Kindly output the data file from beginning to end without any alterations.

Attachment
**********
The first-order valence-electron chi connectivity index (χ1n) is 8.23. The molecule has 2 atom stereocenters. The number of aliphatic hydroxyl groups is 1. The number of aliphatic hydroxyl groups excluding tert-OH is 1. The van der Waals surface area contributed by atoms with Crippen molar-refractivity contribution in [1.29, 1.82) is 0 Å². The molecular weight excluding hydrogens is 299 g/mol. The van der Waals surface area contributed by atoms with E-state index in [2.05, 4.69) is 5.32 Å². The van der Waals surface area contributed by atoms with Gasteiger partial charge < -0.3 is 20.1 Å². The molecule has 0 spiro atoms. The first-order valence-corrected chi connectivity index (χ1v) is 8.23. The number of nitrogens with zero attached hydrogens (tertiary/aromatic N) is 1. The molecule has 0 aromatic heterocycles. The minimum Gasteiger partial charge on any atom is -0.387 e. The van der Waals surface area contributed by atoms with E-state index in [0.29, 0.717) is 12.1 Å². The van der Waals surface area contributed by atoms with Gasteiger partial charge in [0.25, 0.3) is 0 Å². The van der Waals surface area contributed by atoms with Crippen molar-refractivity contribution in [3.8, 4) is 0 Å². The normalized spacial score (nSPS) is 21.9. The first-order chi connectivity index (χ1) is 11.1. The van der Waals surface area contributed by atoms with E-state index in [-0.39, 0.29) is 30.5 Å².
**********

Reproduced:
The first-order valence-electron chi connectivity index (χ1n) is 8.23. The molecule has 2 atom stereocenters. The number of aliphatic hydroxyl groups is 1. The number of aliphatic hydroxyl groups excluding tert-OH is 1. The van der Waals surface area contributed by atoms with Crippen molar-refractivity contribution in [1.29, 1.82) is 0 Å². The molecular weight excluding hydrogens is 299 g/mol. The van der Waals surface area contributed by atoms with E-state index in [2.05, 4.69) is 5.32 Å². The van der Waals surface area contributed by atoms with Gasteiger partial charge < -0.3 is 20.1 Å². The molecule has 0 spiro atoms. The first-order valence-corrected chi connectivity index (χ1v) is 8.23. The number of nitrogens with zero attached hydrogens (tertiary/aromatic N) is 1. The molecule has 0 aromatic heterocycles. The minimum Gasteiger partial charge on any atom is -0.387 e. The van der Waals surface area contributed by atoms with E-state index in [0.29, 0.717) is 12.1 Å². The van der Waals surface area contributed by atoms with Gasteiger partial charge in [0.25, 0.3) is 0 Å². The van der Waals surface area contributed by atoms with Crippen molar-refractivity contribution in [3.8, 4) is 0 Å². The normalized spacial score (nSPS) is 21.9. The first-order chi connectivity index (χ1) is 11.1. The van der Waals surface area contributed by atoms with E-state index in [-0.39, 0.29) is 30.5 Å².